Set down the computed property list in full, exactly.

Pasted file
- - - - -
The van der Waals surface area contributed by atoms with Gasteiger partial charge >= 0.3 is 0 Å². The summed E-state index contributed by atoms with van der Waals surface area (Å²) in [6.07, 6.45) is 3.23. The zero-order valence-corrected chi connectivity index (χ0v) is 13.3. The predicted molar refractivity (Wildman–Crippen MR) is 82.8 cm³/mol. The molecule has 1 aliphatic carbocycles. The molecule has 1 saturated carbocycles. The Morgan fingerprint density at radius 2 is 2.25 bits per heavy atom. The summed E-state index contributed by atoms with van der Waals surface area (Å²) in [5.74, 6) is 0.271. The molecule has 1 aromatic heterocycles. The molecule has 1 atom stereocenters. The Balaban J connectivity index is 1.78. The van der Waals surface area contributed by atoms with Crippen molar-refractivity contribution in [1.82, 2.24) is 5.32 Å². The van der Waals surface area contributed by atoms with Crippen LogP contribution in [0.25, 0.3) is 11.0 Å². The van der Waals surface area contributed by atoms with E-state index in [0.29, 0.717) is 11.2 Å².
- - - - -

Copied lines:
The van der Waals surface area contributed by atoms with Gasteiger partial charge >= 0.3 is 0 Å². The summed E-state index contributed by atoms with van der Waals surface area (Å²) in [6.07, 6.45) is 3.23. The zero-order valence-corrected chi connectivity index (χ0v) is 13.3. The predicted molar refractivity (Wildman–Crippen MR) is 82.8 cm³/mol. The molecule has 1 aliphatic carbocycles. The molecule has 1 saturated carbocycles. The Morgan fingerprint density at radius 2 is 2.25 bits per heavy atom. The summed E-state index contributed by atoms with van der Waals surface area (Å²) in [5.74, 6) is 0.271. The molecule has 1 aromatic heterocycles. The molecule has 1 atom stereocenters. The Balaban J connectivity index is 1.78. The van der Waals surface area contributed by atoms with Crippen molar-refractivity contribution in [1.82, 2.24) is 5.32 Å². The van der Waals surface area contributed by atoms with Crippen LogP contribution in [0.25, 0.3) is 11.0 Å². The van der Waals surface area contributed by atoms with E-state index in [0.29, 0.717) is 11.2 Å².